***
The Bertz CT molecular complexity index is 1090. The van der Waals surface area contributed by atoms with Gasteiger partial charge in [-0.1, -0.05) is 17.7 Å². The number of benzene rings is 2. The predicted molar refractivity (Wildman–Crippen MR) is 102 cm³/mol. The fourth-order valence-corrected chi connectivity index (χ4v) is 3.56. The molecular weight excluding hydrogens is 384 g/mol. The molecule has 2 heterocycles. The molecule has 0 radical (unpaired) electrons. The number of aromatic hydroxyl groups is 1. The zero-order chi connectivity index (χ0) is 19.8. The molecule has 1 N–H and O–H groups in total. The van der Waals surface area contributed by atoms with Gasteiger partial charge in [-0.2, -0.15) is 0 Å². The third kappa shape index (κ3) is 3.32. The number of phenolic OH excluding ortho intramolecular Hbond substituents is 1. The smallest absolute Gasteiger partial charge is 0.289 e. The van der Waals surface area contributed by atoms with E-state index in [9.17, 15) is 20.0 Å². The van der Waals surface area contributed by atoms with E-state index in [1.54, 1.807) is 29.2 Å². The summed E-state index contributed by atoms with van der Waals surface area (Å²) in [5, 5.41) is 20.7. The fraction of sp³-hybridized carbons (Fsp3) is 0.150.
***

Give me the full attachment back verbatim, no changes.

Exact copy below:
The Bertz CT molecular complexity index is 1090. The van der Waals surface area contributed by atoms with Gasteiger partial charge in [-0.1, -0.05) is 17.7 Å². The number of benzene rings is 2. The predicted molar refractivity (Wildman–Crippen MR) is 102 cm³/mol. The fourth-order valence-corrected chi connectivity index (χ4v) is 3.56. The molecular weight excluding hydrogens is 384 g/mol. The molecule has 2 heterocycles. The molecule has 0 radical (unpaired) electrons. The number of aromatic hydroxyl groups is 1. The zero-order chi connectivity index (χ0) is 19.8. The molecule has 1 N–H and O–H groups in total. The van der Waals surface area contributed by atoms with Gasteiger partial charge in [-0.2, -0.15) is 0 Å². The third kappa shape index (κ3) is 3.32. The number of phenolic OH excluding ortho intramolecular Hbond substituents is 1. The smallest absolute Gasteiger partial charge is 0.289 e. The van der Waals surface area contributed by atoms with E-state index in [9.17, 15) is 20.0 Å². The van der Waals surface area contributed by atoms with E-state index in [1.54, 1.807) is 29.2 Å². The summed E-state index contributed by atoms with van der Waals surface area (Å²) in [5, 5.41) is 20.7. The fraction of sp³-hybridized carbons (Fsp3) is 0.150.